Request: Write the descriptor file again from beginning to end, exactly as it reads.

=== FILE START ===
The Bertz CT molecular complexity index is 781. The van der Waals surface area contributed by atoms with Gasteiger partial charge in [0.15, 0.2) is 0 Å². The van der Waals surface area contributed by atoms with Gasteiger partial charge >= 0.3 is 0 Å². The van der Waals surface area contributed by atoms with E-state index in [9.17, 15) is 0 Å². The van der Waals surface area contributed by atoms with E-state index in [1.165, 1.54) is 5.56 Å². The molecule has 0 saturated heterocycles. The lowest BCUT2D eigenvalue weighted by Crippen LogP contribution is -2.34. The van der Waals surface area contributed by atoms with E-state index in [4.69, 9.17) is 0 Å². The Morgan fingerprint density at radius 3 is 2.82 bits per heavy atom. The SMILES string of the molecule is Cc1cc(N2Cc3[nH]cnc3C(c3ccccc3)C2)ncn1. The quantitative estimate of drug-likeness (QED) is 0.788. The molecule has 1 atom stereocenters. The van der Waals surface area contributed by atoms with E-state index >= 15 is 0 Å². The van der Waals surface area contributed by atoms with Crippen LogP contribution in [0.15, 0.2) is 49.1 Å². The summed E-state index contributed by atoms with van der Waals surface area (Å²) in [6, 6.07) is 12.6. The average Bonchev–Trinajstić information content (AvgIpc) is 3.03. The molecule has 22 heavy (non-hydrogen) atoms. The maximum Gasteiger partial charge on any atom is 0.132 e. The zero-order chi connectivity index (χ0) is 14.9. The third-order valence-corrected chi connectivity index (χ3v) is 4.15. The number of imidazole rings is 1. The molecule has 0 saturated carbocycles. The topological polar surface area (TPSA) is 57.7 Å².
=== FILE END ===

The Bertz CT molecular complexity index is 781. The van der Waals surface area contributed by atoms with Gasteiger partial charge in [0.15, 0.2) is 0 Å². The van der Waals surface area contributed by atoms with Gasteiger partial charge >= 0.3 is 0 Å². The van der Waals surface area contributed by atoms with E-state index in [9.17, 15) is 0 Å². The van der Waals surface area contributed by atoms with E-state index in [1.165, 1.54) is 5.56 Å². The molecule has 0 saturated heterocycles. The lowest BCUT2D eigenvalue weighted by Crippen LogP contribution is -2.34. The van der Waals surface area contributed by atoms with E-state index in [4.69, 9.17) is 0 Å². The Morgan fingerprint density at radius 3 is 2.82 bits per heavy atom. The SMILES string of the molecule is Cc1cc(N2Cc3[nH]cnc3C(c3ccccc3)C2)ncn1. The quantitative estimate of drug-likeness (QED) is 0.788. The molecule has 1 atom stereocenters. The van der Waals surface area contributed by atoms with E-state index >= 15 is 0 Å². The van der Waals surface area contributed by atoms with Crippen LogP contribution in [0.15, 0.2) is 49.1 Å². The summed E-state index contributed by atoms with van der Waals surface area (Å²) in [6, 6.07) is 12.6. The average Bonchev–Trinajstić information content (AvgIpc) is 3.03. The molecule has 22 heavy (non-hydrogen) atoms. The maximum Gasteiger partial charge on any atom is 0.132 e. The zero-order chi connectivity index (χ0) is 14.9. The third-order valence-corrected chi connectivity index (χ3v) is 4.15. The number of imidazole rings is 1. The molecule has 0 saturated carbocycles. The topological polar surface area (TPSA) is 57.7 Å².